Posts Tagged ‘Economics’
It is the premise of this post that economics is objective and therefore can be a hard science, based on empirical observation, logic, and reason. Some clear objective results in economics include that failure of a person to produce (consume) enough food results in starvation and death. It does not matter how much someone feels or believes (or has faith) that they should not have to produce (consume) enough calories, they will starve to death. There is overwhelming empirical evidence for this proposition, including the purposeful starvation of numerous people by totalitarian governments in the last century. Another example is that if the government raises the cost (or reduces the return) of performing an activity, you will have less of this activity than would have occurred without the government interference, as long as you have statistically large enough group. For instance, if a government raises the cost of food or reduces the return for producing food enough people starve. The empirical evidence includes numerous African countries that have held the cost of food below the cost of production and this inevitably results in mass starvation. This is true no matter how much faith the government has that it should not occur, or how much they feel it will not occur, or how much they believe it should not occur. Similarly, a person can deny the existence of gravity, but gravity will act on the person no matter what they believe about gravity. Gravity is not a matter of belief, it is a matter of understanding. It is clear that at least some of the laws of economics are as immutable as the laws of gravity.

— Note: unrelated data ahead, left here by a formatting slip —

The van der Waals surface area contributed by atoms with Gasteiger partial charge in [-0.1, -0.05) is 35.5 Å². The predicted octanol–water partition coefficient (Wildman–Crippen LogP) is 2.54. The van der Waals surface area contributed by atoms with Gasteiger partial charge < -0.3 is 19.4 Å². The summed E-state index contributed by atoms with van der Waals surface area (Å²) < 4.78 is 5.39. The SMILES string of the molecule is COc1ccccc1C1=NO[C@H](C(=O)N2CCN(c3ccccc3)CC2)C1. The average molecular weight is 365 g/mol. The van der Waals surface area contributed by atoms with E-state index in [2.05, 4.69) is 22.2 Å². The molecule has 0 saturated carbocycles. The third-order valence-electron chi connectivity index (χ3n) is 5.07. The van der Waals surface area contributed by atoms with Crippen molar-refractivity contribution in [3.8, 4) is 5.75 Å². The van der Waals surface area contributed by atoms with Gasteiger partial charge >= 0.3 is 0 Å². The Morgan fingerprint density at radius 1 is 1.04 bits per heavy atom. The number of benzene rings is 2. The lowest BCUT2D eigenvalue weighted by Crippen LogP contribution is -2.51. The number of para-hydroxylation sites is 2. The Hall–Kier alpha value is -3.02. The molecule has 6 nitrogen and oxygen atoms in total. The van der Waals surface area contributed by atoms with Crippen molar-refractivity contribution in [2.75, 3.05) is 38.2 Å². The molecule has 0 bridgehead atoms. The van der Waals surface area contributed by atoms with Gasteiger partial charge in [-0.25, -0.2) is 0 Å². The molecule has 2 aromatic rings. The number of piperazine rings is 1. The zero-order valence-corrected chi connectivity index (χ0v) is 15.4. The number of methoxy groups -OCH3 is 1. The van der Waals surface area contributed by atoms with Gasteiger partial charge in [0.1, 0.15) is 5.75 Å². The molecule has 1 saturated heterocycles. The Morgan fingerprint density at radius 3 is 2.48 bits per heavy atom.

All science is based on certain fundamental empirical observations. One of these fundamental observations is that reality is objective. This means that reality exists independent of any persons’ belief, hope, faith, or desire. The evidence for this proposition is overwhelming and includes all the incredible advances in physics, chemistry, biology, geology and the applied sciences (engineering).
Fundamental Observation: Reality is Objective
The second fundamental observation of science is that reality is understandable or discoverable using observation, logic, and reason. In science, we follow logic and reason even if it seems counterintuitive. For instance, the implications of special and general relativity predict that clocks on GPS (Global Position Satellites) will run at a different rate than clocks on earth. This appears counterintuitive, but empirical evidence shows that this is true and that failure to account for this difference will result in meaningful navigational errors.